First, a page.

The latest economic survey from the British Chambers of Commerce (BCC) shows the uptick in the third quarter in the manufacturing sector was sustained in the final three months of 2016, while more service sector firms were expecting growth than in the previous report.
Growth in domestic sales and orders in Britain’s powerhouse services sector rebounded slightly in the fourth quarter, although they have not yet returned to historic levels. The slide in sterling may be benefiting some manufacturers, the BCC noted, with export sales and orders remaining at the increased levels seen in the third quarter.
The survey also indicates that, having fallen in Q3, confidence in future turnover, hiring expectations and investment in plant and machinery have improved for both manufacturing and services businesses in the latest period.
However, the BCC found that firms in both sectors, particularly in manufacturing, are facing pressure to raise prices, chiefly as a result of the cost of raw materials and other overheads.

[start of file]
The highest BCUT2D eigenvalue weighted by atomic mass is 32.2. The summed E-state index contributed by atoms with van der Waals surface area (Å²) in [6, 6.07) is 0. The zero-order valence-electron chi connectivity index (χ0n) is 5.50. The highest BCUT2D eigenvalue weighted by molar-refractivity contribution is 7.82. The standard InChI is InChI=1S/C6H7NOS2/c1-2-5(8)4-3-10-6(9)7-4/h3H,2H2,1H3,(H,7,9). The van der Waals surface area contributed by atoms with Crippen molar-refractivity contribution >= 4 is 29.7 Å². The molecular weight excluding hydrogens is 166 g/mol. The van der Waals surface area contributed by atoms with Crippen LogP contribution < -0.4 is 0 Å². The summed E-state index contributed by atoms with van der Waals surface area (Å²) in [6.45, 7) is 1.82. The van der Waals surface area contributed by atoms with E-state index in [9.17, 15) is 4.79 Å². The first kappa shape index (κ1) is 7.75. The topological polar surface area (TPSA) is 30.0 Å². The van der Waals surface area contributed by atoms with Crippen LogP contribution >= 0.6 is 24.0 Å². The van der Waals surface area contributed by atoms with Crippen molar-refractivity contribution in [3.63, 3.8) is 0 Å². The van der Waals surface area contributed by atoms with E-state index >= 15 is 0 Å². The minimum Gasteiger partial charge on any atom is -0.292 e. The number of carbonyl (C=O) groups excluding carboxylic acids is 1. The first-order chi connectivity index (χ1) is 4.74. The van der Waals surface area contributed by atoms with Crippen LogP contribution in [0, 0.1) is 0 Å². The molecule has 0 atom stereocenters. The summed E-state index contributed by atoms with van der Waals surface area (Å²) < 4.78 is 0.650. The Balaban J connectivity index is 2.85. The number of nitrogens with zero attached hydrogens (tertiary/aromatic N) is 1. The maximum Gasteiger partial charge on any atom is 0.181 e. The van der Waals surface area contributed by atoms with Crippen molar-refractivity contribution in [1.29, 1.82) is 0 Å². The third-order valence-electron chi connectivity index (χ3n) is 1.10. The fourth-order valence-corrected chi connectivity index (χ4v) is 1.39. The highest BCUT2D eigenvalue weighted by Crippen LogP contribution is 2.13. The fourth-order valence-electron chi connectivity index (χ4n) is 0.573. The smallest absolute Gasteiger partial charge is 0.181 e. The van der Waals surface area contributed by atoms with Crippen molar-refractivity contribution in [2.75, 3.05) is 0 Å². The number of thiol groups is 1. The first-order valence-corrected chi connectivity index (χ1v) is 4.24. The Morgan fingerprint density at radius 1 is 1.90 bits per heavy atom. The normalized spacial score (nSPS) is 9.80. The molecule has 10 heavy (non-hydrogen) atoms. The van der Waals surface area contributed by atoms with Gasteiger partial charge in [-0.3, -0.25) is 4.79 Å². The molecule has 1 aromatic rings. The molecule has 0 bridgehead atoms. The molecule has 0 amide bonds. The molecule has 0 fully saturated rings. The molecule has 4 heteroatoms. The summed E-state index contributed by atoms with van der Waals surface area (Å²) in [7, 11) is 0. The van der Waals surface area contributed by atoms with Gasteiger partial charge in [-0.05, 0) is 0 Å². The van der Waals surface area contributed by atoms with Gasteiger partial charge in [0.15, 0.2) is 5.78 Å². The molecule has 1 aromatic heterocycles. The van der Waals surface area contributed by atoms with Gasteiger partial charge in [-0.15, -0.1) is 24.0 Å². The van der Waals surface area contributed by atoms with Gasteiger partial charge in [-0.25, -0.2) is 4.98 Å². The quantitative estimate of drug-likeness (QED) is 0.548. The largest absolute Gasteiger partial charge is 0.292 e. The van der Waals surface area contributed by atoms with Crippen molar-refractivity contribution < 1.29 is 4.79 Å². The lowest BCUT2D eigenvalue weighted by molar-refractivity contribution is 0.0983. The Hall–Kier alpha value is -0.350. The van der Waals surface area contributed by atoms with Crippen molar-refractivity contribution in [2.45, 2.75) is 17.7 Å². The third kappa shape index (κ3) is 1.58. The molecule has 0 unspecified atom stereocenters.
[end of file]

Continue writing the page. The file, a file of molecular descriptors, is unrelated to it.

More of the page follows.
The survey is one of the UK’s most authoritative private sector snapshots – based on 7,250 responses from companies during the final weeks of 2016.
Adam Marshall, director-general of the BCC, said: “As we start 2017, businesses are continuing to trade through the uncertainty, and are looking to seize opportunities as they arise. Our findings suggest that business communities across the UK remain resilient, and many firms are expecting continued growth in the months ahead.
“Inflation has emerged in our survey as a rising concern for many businesses. Both manufacturing and services firms say they are under pressure, particularly from the rising cost of inputs, which is squeezing margins and may weaken future investment.”
Suren Thiru, the body’s head of economics, added: “Having slowed significantly in the previous quarter, the services sector has rebounded, although it’s not yet back to levels seen at the start of the year. Nonetheless, the service sector is likely to have been the key driver of growth in the quarter.”
Research published earlier this week by Lloyds Banking Group suggested that confidence for 2017 was strongest among businesses based north of the Border.